Markets and Morality

Capitalism does work – to the extent that we allow it to operate

We all know that capitalism is failing.

Jeremy Corbyn has been telling us since the 1970s, before we even had capitalism. Theresa May, who assures us she’s a fervent believer in free markets, also believes those markets are broken. Now, it’s the captains of industry who are imparting their wisdom about the demerits of the system they are supposed to be steering.

But as Mark Twain admonished, it’s not what we don’t know that gets us into trouble, but what we do know that simply isn’t so. Wherever it is allowed to operate with some measure of freedom, capitalism is working marvellously – not just for the capitalists, but for ordinary consumers and the poor.

Look at China, where the advent of markets has seen a reduction in extreme poverty, from 84 per cent in 1981 to less than six per cent today. Or Latin America, where those countries which adopted largely open markets and free trade have seen incomes after inflation more than double since 1990.

Meanwhile, those which regressed, notably Venezuela, are increasingly gripped by want, disease, squalor, ignorance and unemployment.

You may say that the development of poor countries has come at the expense of the working class in rich countries. In fact, real incomes have doubled since Britain began the process of leaving socialism behind by joining the European common market in 1973.

Privatisation and liberalisation made such consumer essentials as phone connections, electricity and travel more widespread, cheaper, and increasingly available to the toiling masses.

Consider now how much better virtually every item of daily life is compared to even a few years ago. Not just smartphone apps, but cars (safer, cleaner, more comfortable), computers (lighter, faster, with greater storage), entertainment (more varied, cheaper, of greater quality), clothing (cheaper, more differentiated).

Real wages are also rising. It’s just that more and more previously unemployed people are entering the workforce at the lower end of the payscale. This brings down the average, but doesn’t mean anyone is harmed. In fact, we’re all better off.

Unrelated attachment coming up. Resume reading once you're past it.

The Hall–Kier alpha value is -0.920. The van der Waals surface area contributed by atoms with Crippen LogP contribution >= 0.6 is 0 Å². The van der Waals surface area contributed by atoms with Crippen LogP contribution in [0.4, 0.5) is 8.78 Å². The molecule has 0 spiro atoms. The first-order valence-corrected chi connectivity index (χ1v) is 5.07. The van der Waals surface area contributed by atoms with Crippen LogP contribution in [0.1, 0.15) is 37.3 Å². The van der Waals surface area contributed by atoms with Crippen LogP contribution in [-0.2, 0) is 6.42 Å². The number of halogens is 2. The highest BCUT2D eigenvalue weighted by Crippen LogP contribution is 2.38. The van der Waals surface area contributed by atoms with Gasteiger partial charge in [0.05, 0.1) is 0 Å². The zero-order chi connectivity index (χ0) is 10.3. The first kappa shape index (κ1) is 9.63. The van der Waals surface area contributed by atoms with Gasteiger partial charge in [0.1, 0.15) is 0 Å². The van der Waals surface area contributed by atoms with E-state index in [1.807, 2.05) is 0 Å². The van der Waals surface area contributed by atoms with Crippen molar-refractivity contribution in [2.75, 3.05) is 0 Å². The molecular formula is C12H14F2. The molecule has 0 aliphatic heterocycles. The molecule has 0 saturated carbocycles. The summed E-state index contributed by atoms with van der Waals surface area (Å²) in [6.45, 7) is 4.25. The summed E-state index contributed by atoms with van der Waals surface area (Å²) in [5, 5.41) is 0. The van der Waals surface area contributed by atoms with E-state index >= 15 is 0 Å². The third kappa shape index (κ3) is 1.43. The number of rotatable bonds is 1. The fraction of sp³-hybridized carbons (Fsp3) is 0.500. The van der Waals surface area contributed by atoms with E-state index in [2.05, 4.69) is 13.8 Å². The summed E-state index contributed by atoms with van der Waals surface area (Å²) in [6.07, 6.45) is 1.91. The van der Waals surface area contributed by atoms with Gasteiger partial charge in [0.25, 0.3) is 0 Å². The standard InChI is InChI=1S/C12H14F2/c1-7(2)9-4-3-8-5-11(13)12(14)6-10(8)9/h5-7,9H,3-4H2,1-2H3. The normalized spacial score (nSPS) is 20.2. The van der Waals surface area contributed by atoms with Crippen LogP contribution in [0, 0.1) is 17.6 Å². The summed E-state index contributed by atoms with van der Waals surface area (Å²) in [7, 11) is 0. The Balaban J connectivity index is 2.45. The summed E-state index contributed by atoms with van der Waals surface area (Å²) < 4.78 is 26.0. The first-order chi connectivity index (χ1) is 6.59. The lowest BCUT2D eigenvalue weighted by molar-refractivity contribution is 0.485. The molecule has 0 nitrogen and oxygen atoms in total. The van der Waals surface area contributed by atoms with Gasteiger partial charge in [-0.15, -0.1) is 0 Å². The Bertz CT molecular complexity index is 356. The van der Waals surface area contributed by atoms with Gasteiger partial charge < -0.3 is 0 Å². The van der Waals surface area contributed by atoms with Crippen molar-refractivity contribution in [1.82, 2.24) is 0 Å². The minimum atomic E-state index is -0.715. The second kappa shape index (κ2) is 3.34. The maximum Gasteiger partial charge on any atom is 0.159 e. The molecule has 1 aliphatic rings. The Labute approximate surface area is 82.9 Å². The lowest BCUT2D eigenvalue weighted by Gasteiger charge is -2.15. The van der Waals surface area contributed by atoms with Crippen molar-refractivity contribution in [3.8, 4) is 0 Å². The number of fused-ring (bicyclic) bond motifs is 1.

Compare the current state of affairs in those areas of life where capitalism is allowed to operate to the dreary condition of our health system (which keeps patients waiting and dying at higher rates than elsewhere in Europe), education system (which fails to prepare poor and minority groups adequately for top universities), and planning system (clobbered so badly by planning restrictions that pensioners are now nearly three times as likely to own their home as those aged 25-34).

That’s failure. And those are the factors increasingly sapping the confidence and happiness of people in the UK and other parts of the rich world.

The problem with so-called business leaders who critique capitalism is that they operate within bureaucracies which are as daunting as the departments of Whitehall. Their professional experience is shaped more by dealings with politicians and other company bureaucrats than by daily negotiating with financiers, customers and suppliers.

Many of them work within industries where state regulation has so constrained the competitive process that whatever profits are made do not come from customer satisfaction, but from the rents created by protection. That’s why they are prone to claim that “a fixation with shareholder value at the expense of purpose” has afflicted firms.

But the purpose of business is to deliver value to stakeholders, and the most succinct measure of value creation is profit. Profit is purpose, and purpose is the improvement of our condition, which has patently happened under capitalism.

With our politics in disarray, our public services depleted of efficiency, and the international order disturbed by all manner of shocks, the appropriate question is not whether capitalism is working, but: is anything other than capitalism working at all?


This article was first published in City AM.

Policy Analyst at the Cato Institute's Center for Monetary and Financial Alternatives

Diego was educated at McGill University and Keble College, Oxford, from which he holds degrees in economics and finance. His policy interests are mainly in consumer finance and banking, capital markets regulation, and multi-sided markets. However, he has written on a range of economic issues including the taxation of capital income, the regulation of online platforms and the reform of electricity markets after Brexit. Diego’s articles have featured in UK and foreign outlets such as Newsweek, City AM, CapX and L’Opinion. He is also a frequent speaker on broadcast media and at public events, as well as a lecturer at the University of Buckingham.

2 thoughts on “Capitalism does work – to the extent that we allow it to operate”

  1. Posted 24/10/2017 at 14:00 | Permalink

    Capitalism needs to do away with Keynesian and return to the capitalism as envisioned by Smith

  2. Posted 25/10/2017 at 08:30 | Permalink

    The three cases of failure identified above – namely the health system, education system and the planning system for housing have one thing in common – they suffer from a lack of real competition, which is at the heart of a free market economy.